American Legion Cubs hit rough patch

The Dillon Cubs were just a little behind the pace during a four-game skid last week. Despite the losing streak, the Cubbies are 30-14 on the season. In the phtoo above, third baseman Chris Olsen fields a throw that came in behind the Belgrade Bandit sliding safely into third base. Jess Alberi photo

 

The red-hot Dillon Cubs cooled off with four straight losses over the past week. But all the winning they had done in the previous months still saw them sitting comfortably in third place in the Montana Class A Southern District, with an overall record of 30-14, and league mark of 13-5.

For the second time this season, the Cubs last Tuesday hosted the Belgrade Bandits, who currently hold the second spot in the District behind the Gallatin Valley Outlaws.

The Cubs (13-4) had won the earlier matchup between the two division contenders and were looking to move into second place with the win.

Dillon senior righthander Corey Renfree had the Bandits’ number in the first game back in May in Belgrade, and was called upon by Dillon Head Coach Aaron Orme to again stop the Bandits.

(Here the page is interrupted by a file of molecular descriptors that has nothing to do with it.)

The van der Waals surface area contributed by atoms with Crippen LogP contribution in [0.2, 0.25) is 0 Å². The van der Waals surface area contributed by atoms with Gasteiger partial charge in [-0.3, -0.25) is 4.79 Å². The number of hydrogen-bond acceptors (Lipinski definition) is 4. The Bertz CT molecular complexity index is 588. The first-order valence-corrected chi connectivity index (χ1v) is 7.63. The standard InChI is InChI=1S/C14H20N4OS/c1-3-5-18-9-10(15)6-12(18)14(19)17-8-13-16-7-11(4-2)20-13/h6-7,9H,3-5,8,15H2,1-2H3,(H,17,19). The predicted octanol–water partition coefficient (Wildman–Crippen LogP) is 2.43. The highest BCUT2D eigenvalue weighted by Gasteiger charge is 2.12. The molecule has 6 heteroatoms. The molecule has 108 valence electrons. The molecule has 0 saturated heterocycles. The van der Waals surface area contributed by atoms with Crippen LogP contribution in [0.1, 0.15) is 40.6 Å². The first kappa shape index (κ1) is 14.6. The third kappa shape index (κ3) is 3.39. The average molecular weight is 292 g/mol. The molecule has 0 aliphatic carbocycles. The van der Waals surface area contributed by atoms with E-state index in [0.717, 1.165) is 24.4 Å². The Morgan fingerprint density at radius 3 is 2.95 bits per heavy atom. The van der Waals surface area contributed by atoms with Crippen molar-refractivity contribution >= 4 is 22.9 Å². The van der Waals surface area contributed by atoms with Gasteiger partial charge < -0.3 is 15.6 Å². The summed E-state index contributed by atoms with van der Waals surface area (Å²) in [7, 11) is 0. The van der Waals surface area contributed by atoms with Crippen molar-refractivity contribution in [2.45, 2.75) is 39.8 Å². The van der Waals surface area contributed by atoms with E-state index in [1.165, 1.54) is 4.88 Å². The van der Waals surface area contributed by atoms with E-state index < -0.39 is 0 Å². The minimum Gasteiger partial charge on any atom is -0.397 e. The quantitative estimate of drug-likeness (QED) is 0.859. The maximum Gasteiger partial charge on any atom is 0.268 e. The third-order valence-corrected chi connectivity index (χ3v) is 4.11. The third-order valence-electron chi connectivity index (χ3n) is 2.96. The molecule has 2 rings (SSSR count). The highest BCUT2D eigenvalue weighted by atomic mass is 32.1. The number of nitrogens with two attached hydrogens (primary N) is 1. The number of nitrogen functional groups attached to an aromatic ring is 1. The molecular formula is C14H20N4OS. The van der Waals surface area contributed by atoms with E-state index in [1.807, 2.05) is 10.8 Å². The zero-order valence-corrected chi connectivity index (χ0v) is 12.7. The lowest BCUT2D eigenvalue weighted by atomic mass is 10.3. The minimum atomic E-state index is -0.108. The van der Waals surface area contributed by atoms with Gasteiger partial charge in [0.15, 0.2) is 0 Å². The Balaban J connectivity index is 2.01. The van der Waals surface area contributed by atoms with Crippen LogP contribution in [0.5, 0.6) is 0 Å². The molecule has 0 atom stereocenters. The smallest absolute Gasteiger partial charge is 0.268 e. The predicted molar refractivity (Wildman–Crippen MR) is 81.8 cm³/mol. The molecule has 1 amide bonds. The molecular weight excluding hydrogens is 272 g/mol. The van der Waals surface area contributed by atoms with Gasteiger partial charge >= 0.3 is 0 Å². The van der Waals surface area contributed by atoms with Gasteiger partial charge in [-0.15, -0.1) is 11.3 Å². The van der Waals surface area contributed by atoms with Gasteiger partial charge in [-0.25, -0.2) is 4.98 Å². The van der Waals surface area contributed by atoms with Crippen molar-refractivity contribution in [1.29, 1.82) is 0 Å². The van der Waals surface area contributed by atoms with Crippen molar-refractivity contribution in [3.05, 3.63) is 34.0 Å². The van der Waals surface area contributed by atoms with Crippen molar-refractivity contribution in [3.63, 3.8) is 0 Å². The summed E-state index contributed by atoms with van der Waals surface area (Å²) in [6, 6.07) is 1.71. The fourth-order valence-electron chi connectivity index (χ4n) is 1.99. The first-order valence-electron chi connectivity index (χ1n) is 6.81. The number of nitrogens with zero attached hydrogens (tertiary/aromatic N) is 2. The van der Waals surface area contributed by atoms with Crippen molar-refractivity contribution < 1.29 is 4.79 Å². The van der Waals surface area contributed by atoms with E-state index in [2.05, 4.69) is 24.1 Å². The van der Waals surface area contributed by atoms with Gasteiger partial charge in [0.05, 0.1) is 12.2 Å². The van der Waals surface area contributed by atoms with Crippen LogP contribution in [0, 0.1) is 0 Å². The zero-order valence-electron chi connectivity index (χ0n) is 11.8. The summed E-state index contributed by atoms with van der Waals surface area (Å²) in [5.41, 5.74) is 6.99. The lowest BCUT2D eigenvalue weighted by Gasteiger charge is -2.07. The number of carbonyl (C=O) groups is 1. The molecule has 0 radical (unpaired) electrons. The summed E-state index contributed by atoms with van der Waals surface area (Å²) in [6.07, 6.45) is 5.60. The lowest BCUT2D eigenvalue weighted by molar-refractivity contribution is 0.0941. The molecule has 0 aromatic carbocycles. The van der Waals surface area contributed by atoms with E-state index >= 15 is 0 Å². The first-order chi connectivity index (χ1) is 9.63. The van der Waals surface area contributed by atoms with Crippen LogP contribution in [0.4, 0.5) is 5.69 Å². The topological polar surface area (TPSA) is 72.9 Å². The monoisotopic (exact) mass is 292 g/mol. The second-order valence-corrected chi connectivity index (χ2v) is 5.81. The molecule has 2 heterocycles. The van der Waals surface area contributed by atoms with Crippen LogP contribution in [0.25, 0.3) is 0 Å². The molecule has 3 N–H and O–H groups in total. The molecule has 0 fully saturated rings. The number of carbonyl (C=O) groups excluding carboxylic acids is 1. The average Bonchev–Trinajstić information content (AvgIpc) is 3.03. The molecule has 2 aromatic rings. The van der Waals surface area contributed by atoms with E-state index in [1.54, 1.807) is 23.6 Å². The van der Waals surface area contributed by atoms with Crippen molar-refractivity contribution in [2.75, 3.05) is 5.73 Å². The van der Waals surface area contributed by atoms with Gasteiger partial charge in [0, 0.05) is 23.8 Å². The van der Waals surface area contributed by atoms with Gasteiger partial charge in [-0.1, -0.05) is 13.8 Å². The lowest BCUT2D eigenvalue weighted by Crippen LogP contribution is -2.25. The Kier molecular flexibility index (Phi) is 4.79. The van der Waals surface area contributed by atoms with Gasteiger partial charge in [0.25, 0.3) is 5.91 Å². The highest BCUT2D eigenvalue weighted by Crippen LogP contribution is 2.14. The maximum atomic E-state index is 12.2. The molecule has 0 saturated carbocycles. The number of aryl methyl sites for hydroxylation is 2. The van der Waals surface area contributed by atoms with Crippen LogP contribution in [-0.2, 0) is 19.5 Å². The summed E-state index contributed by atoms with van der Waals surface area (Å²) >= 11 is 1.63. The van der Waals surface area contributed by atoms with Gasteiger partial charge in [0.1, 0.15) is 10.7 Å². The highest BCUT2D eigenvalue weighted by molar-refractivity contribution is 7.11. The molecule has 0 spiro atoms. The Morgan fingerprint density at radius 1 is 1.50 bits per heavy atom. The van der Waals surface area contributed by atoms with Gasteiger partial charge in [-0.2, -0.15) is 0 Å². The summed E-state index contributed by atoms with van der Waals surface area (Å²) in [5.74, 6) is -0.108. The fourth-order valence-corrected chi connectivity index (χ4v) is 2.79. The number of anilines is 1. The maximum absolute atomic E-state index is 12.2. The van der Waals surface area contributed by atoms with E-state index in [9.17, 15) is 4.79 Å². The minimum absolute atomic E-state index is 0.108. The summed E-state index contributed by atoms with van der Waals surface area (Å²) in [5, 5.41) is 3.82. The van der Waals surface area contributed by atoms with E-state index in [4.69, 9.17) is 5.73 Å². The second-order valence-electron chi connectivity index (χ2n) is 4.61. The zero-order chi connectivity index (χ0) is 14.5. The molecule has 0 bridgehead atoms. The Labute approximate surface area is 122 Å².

Belgrade employed their effective version of small ball, a style of play that uses bunts and steals to produce runs, to get two runners across the plate in the top of the first inning.

The Cubs answered back with two runs of their own in the bottom of the second.

But then the wheels came off the bus for the home team.

Belgrade brought 14 batters to the plate in the third inning, when the visitors scored eight runs on seven hits and two Cubbie errors.

Heading into the bottom half of the frame, the Cubs found themselves down 10-2, but still with six innings to get their high-powered offense into gear.

But even though their best pitcher was playing shortstop in the game, the Bandits proved hard to hit. Belgrade’s Chris Schreckengost used his late breaking curveball to stymie the Cubs through the entire contest. Even when a Cub managed to get his bat on Schreckengost’s go-to pitch, it usually resulted in just a pop up out.

 

Want to read more of this story? Subscribe to either our print or

e-edition online here or call (406) 683-2331.